Thursday, February 09, 2012

Out cold

Today I woke up at 1 o'clock again. I'm hoping this isn't going to be a regular occurrence. This time I didn't stay up and rearrange the contents of our flat, because the flat is now thousands of miles away. Instead, I took another melatonin pill and slept for five hours, and when I woke up again, read the rest of The Bloody Red Baron.

On the way to the office, we stopped at a tiny pharmacy; well, really a kiosk in the concourse, crammed full of medicines and a man in a white coat, who didn't understand when we asked for 'antibistamines' but who did have a laminated sheet of paper that translated 'sneeze' (and other ailments) into Japanese. So then I had some pills, in a blister pack inside a vacuum packed bag inside a cardboard box, that turned off the constant dripping of my nose.

I still carried my enormous box of tissues with me everywhere, which greatly amused everyone in the office. Was it hay fever, they asked? Was it the airbourne fungi of Tokyo?

(Is there an airbourne Tokyo fungus? I'm hoping people were confused and meant pollen, because a giant flying mushroom would be something else. Although since this is Japan, home to Godzilla and a thousand and one crap giant animals like Mothra and The Beast Shaped Like A Head Of Broccoli, it wouldn't be all that surprising.)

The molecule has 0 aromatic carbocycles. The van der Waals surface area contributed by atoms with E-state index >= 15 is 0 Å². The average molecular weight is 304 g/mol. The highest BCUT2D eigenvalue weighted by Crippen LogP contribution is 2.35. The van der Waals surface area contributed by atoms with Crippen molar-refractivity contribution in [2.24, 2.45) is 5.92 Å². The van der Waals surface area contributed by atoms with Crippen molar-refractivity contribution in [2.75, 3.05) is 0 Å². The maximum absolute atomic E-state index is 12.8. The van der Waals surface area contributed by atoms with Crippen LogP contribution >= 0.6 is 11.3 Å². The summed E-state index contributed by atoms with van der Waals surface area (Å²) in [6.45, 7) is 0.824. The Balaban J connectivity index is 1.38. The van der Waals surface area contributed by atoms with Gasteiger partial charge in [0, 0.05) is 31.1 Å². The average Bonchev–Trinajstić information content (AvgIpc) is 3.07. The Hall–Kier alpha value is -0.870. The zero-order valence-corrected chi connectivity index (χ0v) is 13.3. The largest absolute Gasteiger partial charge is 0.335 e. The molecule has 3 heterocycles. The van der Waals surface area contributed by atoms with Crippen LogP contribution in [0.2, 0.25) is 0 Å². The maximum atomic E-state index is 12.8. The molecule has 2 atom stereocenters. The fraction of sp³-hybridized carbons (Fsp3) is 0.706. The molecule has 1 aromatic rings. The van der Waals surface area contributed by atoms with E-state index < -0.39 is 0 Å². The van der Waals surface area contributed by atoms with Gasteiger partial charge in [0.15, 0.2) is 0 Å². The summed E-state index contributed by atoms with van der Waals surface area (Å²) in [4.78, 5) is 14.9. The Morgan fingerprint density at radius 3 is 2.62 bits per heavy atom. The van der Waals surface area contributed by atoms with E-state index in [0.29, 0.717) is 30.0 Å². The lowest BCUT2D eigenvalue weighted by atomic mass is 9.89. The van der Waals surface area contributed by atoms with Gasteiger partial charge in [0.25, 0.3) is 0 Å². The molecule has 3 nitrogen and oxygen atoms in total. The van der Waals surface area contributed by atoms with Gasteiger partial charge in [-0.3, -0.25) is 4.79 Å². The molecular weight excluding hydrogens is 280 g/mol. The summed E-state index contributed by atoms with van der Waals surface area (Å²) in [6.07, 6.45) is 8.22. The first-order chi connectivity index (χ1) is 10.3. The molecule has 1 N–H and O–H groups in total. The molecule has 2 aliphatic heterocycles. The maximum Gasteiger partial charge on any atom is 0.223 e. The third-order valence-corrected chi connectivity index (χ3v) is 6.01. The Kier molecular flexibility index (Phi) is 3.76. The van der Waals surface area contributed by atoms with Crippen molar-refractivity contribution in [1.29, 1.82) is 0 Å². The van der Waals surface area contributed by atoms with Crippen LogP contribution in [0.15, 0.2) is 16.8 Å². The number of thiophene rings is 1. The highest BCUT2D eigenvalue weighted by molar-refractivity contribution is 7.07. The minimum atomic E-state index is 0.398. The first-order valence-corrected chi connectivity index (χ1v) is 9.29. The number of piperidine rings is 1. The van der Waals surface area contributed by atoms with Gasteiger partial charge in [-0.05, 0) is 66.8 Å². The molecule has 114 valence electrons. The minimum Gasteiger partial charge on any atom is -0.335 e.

I didn't sneeze, but I felt absolutely awful, and though I ploughed through quite a bit of work today, it couldn't distract from how sick I felt: tired, dry mouthed, sore of throat, sniffly, and so on. Were it not for the fact that I'm too busy, I might almost think I was ill.

In the late afternoon we went to a meeting with an external company, and that was when I knew the jig was up. As we talked and talked under fluorescent lighting, the room swum and my colleague's hair changed colour, as my eyes went more and more cross-eyed and began to close. The surface of the table shimmered and his sweater turned from blue and white to bright red and back. I began to hope that this wasn't the start of a psychotic episode, and then I conked out, waking up a second later to realise I'd nodded forward.

Lucky there were three of us in the room so nobody would notice: it's good to be in a crowd sometimes.

Oh. Oops.

That was the cue to leave, so I was put in a taxi and sent back to the hotel, where, irony of frustrating irony, I found I couldn't get to sleep, until my wife returned from her day of hiking across Tokyo, at which point I went out like a light, waking half an hour later to attempt to eat some Italian food for dinner.

Typing this while cross eyed has been rather difficult. I'm hoping tonight I sleep properly.


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